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Thrashers

“I grew up on a farm in Cole Camp, Missouri. I enjoyed watching amateur rodeos, but my family wasn’t a rodeo family,” says professional bull rider Matt Bohon. “I’d see bareback riding, bucking horses, calf roping, saddle bronc riding, and steer wrestling.”

The eight seconds a bull rider attempts to stay atop a thrashing bull are often referred to as the most dangerous eight seconds in sports, yet Bohon would rather jump on the back of a bull than a bucking horse.

“Bucking horses scare me. Horses are just crazy and stupid,” he says. “Bulls, yeah, they may be mean and wild, but they’re going to look after themselves before they worry about throwing a guy off; whereas I’ve seen horses flip and do just about anything to get a guy off. I’d rather get an 1800-pound bull that is smart than a 1300-pound horse that’s stupid.”

Nearly 30 bull riders, including Bohon, will compete this weekend at the Del Mar Fairgrounds as part of the Professional Bull Riders Tour. Bohon, who talked his parents into letting him ride his first bull at age 13, learned much of his technique from bull-riding schools. Like riders, bulls are often put through a training regimen.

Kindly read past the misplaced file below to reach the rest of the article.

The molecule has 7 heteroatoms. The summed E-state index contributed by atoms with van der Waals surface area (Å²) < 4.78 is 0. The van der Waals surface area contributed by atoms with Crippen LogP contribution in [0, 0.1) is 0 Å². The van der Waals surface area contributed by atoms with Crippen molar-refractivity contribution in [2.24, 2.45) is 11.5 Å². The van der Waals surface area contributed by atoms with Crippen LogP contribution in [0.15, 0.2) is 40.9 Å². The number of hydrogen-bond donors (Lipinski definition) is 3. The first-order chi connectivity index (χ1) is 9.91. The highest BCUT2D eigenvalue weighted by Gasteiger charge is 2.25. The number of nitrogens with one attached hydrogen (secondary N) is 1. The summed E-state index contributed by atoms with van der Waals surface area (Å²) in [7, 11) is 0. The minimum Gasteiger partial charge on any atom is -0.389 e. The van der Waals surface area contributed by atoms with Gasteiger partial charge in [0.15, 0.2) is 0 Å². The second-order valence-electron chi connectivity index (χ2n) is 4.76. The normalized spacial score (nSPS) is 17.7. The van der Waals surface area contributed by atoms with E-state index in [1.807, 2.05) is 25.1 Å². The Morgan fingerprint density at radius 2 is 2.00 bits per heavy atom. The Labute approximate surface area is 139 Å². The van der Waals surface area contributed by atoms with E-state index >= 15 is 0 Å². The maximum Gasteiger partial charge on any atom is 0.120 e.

“At two years old, [bulls] will attend futurities,” says Anna Hunt, one of many stock contractors supplying bulls for the competition. During a futurity event, a dummy weighing approximately 30 pounds is affixed to a bull’s back, as is a flank strap, which encourages kicks — the strap is pulled tight enough to irritate the bull, but loose enough to make him think he can kick it off. The dummy is kept on the bull for six seconds and then released by remote control. Six seconds is enough time for judges to determine how well a bull will perform.

Despite the brutal image most people have from having seen video footage of a bull tossing a cowboy around like a rag doll, Bohon says that it is during the dismount that injury is most likely to occur.

“Even at the level we’re at, you’ll see a lot of guys, after the whistle blows, go to get off and land either right in front of the bull or right up underneath the bull. If a guy lands square on the middle of his back, he’s kind of like an upside-down turtle there,” says Bohon.